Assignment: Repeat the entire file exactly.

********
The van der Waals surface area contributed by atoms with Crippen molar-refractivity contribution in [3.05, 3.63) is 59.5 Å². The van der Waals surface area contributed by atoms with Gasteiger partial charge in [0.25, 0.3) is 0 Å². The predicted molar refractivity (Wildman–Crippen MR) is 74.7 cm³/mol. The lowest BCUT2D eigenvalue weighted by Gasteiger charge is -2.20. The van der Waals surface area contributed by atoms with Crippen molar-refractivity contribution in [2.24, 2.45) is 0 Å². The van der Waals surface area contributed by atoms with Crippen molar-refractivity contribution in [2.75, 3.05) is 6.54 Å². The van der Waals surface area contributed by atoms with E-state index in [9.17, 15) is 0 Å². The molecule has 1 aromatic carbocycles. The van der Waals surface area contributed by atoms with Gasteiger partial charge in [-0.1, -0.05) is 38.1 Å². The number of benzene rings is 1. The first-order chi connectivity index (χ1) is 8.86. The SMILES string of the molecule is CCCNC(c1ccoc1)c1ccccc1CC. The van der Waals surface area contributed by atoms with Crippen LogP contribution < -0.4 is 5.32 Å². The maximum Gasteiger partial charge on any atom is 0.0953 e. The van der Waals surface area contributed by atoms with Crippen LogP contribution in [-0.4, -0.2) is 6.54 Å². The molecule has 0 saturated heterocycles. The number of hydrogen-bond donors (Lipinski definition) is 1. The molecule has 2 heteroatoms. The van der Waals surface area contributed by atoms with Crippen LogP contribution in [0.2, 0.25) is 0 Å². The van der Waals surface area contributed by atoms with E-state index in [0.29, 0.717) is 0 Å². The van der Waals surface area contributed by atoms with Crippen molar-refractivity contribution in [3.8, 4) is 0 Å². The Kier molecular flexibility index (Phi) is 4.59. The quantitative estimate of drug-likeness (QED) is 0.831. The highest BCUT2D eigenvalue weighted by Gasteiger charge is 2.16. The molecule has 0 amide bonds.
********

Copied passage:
The van der Waals surface area contributed by atoms with Crippen molar-refractivity contribution in [3.05, 3.63) is 59.5 Å². The van der Waals surface area contributed by atoms with Gasteiger partial charge in [0.25, 0.3) is 0 Å². The predicted molar refractivity (Wildman–Crippen MR) is 74.7 cm³/mol. The lowest BCUT2D eigenvalue weighted by Gasteiger charge is -2.20. The van der Waals surface area contributed by atoms with Crippen molar-refractivity contribution in [2.24, 2.45) is 0 Å². The van der Waals surface area contributed by atoms with Crippen molar-refractivity contribution in [2.75, 3.05) is 6.54 Å². The van der Waals surface area contributed by atoms with E-state index in [9.17, 15) is 0 Å². The molecule has 1 aromatic carbocycles. The van der Waals surface area contributed by atoms with Gasteiger partial charge in [-0.1, -0.05) is 38.1 Å². The number of benzene rings is 1. The first-order chi connectivity index (χ1) is 8.86. The SMILES string of the molecule is CCCNC(c1ccoc1)c1ccccc1CC. The van der Waals surface area contributed by atoms with Crippen LogP contribution < -0.4 is 5.32 Å². The maximum Gasteiger partial charge on any atom is 0.0953 e. The van der Waals surface area contributed by atoms with Crippen LogP contribution in [-0.4, -0.2) is 6.54 Å². The molecule has 0 saturated heterocycles. The number of hydrogen-bond donors (Lipinski definition) is 1. The molecule has 2 heteroatoms. The van der Waals surface area contributed by atoms with Crippen LogP contribution in [0.2, 0.25) is 0 Å². The van der Waals surface area contributed by atoms with E-state index in [0.29, 0.717) is 0 Å². The van der Waals surface area contributed by atoms with Crippen molar-refractivity contribution in [3.8, 4) is 0 Å². The Kier molecular flexibility index (Phi) is 4.59. The quantitative estimate of drug-likeness (QED) is 0.831. The highest BCUT2D eigenvalue weighted by Gasteiger charge is 2.16. The molecule has 0 amide bonds.